Topic: SPORT

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Date: 1300-1400
Origin: disport


1 noun
sport1 S2 W2


a) [countable] a physical activity in which people compete against each other:
My favourite sports are tennis and swimming.
a sports team
a sports club
I've been playing sports all my life.
All students are encouraged to take part in a sport.
a sports field
He picked up the newspaper and turned to the sports pages.
They have excellent sports facilities.
A lot of schools don't really encourage team sports.
Football is one of the most popular spectator sports (=sports watched by a lot of people).
b) [uncountable] British English sports in general:
Why is there so much sport on TV?
I always hated sport at school.
! The uncountable use of sport is British English only: There's too much sport on TV. In American English, the plural sports is used: He likes watching sports on TV.


[countable]DLO an activity that people do in the countryside, especially hunting or fishing:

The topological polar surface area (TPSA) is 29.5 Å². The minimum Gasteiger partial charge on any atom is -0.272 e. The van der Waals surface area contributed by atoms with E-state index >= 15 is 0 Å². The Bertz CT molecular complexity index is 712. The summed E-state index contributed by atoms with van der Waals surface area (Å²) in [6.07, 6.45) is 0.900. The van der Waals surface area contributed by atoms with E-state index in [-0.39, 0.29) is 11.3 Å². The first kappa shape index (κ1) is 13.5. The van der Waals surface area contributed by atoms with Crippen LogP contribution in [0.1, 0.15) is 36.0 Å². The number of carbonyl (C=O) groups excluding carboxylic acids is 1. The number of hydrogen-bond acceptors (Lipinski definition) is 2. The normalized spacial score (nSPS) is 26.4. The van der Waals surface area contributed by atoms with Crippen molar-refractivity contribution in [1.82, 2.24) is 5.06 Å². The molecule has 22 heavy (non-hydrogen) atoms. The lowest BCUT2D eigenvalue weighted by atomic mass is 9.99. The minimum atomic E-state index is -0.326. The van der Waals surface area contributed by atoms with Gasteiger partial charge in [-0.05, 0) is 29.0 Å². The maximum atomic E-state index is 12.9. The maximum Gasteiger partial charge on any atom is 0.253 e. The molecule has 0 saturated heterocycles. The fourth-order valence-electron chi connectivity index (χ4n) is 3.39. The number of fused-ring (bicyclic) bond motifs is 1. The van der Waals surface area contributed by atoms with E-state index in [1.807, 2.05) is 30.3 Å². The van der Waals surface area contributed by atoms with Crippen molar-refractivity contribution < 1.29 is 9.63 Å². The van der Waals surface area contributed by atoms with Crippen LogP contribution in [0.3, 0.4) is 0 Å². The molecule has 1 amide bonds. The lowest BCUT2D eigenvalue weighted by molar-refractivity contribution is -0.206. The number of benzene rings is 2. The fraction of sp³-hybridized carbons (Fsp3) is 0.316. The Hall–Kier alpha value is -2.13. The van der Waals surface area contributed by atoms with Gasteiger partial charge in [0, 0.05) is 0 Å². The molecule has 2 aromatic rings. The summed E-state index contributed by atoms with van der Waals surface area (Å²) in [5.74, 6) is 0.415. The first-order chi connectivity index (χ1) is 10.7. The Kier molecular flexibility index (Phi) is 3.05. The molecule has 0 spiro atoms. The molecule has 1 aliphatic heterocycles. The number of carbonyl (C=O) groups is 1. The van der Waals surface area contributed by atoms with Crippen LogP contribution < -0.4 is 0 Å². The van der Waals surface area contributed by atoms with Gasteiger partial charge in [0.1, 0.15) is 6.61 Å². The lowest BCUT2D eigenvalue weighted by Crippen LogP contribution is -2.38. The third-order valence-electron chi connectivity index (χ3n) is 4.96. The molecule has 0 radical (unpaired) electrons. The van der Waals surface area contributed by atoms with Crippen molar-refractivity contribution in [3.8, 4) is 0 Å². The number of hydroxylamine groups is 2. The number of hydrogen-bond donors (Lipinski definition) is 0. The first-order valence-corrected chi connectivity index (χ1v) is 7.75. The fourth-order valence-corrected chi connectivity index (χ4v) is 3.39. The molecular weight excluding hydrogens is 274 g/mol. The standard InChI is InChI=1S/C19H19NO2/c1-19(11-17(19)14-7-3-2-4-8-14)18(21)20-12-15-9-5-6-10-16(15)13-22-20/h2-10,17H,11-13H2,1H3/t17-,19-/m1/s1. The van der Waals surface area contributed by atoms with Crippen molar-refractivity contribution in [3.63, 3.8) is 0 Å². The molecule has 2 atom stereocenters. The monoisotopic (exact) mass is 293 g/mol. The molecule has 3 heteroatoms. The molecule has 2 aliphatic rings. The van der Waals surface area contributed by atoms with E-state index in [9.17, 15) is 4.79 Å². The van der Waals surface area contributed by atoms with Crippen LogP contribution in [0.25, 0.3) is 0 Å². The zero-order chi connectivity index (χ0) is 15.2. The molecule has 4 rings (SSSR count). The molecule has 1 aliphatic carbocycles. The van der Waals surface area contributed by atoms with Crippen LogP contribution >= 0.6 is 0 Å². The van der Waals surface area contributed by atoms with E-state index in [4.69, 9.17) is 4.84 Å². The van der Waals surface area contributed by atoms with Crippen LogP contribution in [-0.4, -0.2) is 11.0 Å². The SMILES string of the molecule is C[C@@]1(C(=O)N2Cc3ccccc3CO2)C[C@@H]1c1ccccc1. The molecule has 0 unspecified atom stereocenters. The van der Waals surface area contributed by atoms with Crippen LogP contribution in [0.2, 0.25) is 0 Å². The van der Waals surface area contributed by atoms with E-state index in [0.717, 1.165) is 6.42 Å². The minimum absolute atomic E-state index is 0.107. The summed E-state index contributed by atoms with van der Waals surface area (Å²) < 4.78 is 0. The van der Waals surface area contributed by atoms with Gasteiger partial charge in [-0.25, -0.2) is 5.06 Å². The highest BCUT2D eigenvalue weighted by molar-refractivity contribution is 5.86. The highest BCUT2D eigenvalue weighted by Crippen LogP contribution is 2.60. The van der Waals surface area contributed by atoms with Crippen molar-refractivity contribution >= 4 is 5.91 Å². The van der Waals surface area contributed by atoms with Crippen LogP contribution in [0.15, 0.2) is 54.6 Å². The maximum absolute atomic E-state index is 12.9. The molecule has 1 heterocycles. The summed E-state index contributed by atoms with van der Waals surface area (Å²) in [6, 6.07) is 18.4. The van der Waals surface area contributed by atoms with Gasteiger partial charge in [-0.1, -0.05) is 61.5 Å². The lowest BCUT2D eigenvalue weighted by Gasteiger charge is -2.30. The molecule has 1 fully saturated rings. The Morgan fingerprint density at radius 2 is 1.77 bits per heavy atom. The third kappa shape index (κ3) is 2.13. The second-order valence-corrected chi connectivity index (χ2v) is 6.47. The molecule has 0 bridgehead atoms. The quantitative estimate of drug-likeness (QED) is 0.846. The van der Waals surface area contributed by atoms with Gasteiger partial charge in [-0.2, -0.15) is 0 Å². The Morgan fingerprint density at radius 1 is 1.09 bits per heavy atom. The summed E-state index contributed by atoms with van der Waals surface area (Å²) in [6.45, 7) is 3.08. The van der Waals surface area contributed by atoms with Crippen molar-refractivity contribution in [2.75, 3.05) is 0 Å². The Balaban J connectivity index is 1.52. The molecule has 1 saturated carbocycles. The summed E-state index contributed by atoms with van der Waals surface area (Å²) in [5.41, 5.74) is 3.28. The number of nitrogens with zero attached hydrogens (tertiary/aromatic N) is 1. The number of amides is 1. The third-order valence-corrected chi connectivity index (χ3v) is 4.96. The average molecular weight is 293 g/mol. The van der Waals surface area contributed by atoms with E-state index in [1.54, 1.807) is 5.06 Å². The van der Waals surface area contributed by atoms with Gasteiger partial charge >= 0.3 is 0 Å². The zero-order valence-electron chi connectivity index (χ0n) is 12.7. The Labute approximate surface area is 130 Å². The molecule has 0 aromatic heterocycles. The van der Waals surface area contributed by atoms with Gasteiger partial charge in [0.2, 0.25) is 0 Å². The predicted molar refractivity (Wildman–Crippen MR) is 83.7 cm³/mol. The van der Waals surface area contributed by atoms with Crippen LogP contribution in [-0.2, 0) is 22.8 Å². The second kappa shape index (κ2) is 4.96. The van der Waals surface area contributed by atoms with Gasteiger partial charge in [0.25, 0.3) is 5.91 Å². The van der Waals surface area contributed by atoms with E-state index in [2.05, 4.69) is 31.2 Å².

the sport of falconry
a demonstration by people opposed to blood sports (=sports that involve killing animals)

helpful person

[countable usually singular] also good sport old-fashioned a helpful cheerful person who lets you enjoy yourself
be a sport (=used when asking someone to help you)
Be a sport and lend me your bike.

a good sport

someone who does not get angry when they lose at a game or sport

a bad/poor sport

someone who gets angry very easily when they lose at a game or sport


a) Australian English used when speaking to someone, especially a man, in a friendly way:
See you later, sport.
b) American English old-fashioned used when speaking to a boy in a friendly way


[uncountable] old-fashioned fun or amusement:
Did she torment him merely for sport?

make sport of somebody

old-fashioned to joke about someone in a way that makes them seem stupid